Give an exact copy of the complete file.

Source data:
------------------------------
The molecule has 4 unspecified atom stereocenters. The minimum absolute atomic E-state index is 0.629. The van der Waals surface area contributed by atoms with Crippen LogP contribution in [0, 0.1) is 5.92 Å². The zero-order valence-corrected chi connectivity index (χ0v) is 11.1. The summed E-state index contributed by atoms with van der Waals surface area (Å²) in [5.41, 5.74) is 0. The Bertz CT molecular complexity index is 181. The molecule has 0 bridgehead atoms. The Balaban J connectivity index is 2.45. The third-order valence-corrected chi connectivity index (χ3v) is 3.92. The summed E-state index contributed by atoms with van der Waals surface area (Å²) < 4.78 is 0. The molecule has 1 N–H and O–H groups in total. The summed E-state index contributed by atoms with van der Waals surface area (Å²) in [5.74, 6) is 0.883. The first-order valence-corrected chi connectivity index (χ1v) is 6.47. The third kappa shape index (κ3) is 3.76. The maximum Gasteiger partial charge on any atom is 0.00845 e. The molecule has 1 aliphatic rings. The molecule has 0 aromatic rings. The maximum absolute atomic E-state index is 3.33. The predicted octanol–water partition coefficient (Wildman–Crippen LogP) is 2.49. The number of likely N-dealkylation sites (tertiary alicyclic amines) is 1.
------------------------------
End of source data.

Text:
The molecule has 4 unspecified atom stereocenters. The minimum absolute atomic E-state index is 0.629. The van der Waals surface area contributed by atoms with Crippen LogP contribution in [0, 0.1) is 5.92 Å². The zero-order valence-corrected chi connectivity index (χ0v) is 11.1. The summed E-state index contributed by atoms with van der Waals surface area (Å²) in [5.41, 5.74) is 0. The Bertz CT molecular complexity index is 181. The molecule has 0 bridgehead atoms. The Balaban J connectivity index is 2.45. The third-order valence-corrected chi connectivity index (χ3v) is 3.92. The summed E-state index contributed by atoms with van der Waals surface area (Å²) < 4.78 is 0. The molecule has 1 N–H and O–H groups in total. The summed E-state index contributed by atoms with van der Waals surface area (Å²) in [5.74, 6) is 0.883. The first-order valence-corrected chi connectivity index (χ1v) is 6.47. The third kappa shape index (κ3) is 3.76. The maximum Gasteiger partial charge on any atom is 0.00845 e. The molecule has 1 aliphatic rings. The molecule has 0 aromatic rings. The maximum absolute atomic E-state index is 3.33. The predicted octanol–water partition coefficient (Wildman–Crippen LogP) is 2.49. The number of likely N-dealkylation sites (tertiary alicyclic amines) is 1.